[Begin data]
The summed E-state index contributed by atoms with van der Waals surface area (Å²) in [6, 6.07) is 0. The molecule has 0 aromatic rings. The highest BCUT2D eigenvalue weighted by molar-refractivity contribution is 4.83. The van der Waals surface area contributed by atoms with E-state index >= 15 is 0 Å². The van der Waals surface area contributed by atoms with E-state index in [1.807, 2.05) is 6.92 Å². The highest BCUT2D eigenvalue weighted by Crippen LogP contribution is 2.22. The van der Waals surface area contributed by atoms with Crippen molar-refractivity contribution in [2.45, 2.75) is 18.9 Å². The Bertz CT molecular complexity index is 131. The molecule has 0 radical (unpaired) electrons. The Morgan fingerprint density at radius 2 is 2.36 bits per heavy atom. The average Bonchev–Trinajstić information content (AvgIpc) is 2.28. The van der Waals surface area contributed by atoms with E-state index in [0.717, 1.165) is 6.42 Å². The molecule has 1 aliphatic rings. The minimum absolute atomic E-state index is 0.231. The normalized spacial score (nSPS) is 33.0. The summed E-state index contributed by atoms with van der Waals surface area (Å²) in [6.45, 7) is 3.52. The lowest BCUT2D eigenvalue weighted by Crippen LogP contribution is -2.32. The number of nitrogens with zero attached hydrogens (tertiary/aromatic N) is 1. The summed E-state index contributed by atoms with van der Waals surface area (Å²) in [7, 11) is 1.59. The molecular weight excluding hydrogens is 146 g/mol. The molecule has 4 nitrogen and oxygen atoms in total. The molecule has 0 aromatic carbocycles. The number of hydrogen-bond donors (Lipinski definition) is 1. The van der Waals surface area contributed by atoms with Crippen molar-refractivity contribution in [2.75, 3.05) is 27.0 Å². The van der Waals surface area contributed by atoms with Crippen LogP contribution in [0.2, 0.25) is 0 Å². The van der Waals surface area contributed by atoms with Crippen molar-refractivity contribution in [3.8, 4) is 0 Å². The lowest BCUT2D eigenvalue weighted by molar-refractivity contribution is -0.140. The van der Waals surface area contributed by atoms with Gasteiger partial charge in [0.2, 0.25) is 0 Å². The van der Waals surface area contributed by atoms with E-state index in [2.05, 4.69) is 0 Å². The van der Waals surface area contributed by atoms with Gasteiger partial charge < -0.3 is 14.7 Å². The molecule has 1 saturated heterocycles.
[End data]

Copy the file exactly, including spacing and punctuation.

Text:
The summed E-state index contributed by atoms with van der Waals surface area (Å²) in [6, 6.07) is 0. The molecule has 0 aromatic rings. The highest BCUT2D eigenvalue weighted by molar-refractivity contribution is 4.83. The van der Waals surface area contributed by atoms with E-state index >= 15 is 0 Å². The van der Waals surface area contributed by atoms with E-state index in [1.807, 2.05) is 6.92 Å². The highest BCUT2D eigenvalue weighted by Crippen LogP contribution is 2.22. The van der Waals surface area contributed by atoms with Crippen molar-refractivity contribution in [2.45, 2.75) is 18.9 Å². The Bertz CT molecular complexity index is 131. The molecule has 0 radical (unpaired) electrons. The Morgan fingerprint density at radius 2 is 2.36 bits per heavy atom. The average Bonchev–Trinajstić information content (AvgIpc) is 2.28. The van der Waals surface area contributed by atoms with E-state index in [0.717, 1.165) is 6.42 Å². The molecule has 1 aliphatic rings. The minimum absolute atomic E-state index is 0.231. The normalized spacial score (nSPS) is 33.0. The summed E-state index contributed by atoms with van der Waals surface area (Å²) in [6.45, 7) is 3.52. The lowest BCUT2D eigenvalue weighted by Crippen LogP contribution is -2.32. The number of nitrogens with zero attached hydrogens (tertiary/aromatic N) is 1. The summed E-state index contributed by atoms with van der Waals surface area (Å²) in [7, 11) is 1.59. The molecular weight excluding hydrogens is 146 g/mol. The molecule has 4 nitrogen and oxygen atoms in total. The molecule has 0 aromatic carbocycles. The number of hydrogen-bond donors (Lipinski definition) is 1. The van der Waals surface area contributed by atoms with Crippen molar-refractivity contribution in [2.75, 3.05) is 27.0 Å². The van der Waals surface area contributed by atoms with Crippen LogP contribution in [0.2, 0.25) is 0 Å². The van der Waals surface area contributed by atoms with Crippen molar-refractivity contribution in [3.8, 4) is 0 Å². The lowest BCUT2D eigenvalue weighted by molar-refractivity contribution is -0.140. The van der Waals surface area contributed by atoms with Gasteiger partial charge in [0.2, 0.25) is 0 Å². The van der Waals surface area contributed by atoms with E-state index in [2.05, 4.69) is 0 Å². The van der Waals surface area contributed by atoms with Gasteiger partial charge < -0.3 is 14.7 Å². The molecule has 1 saturated heterocycles.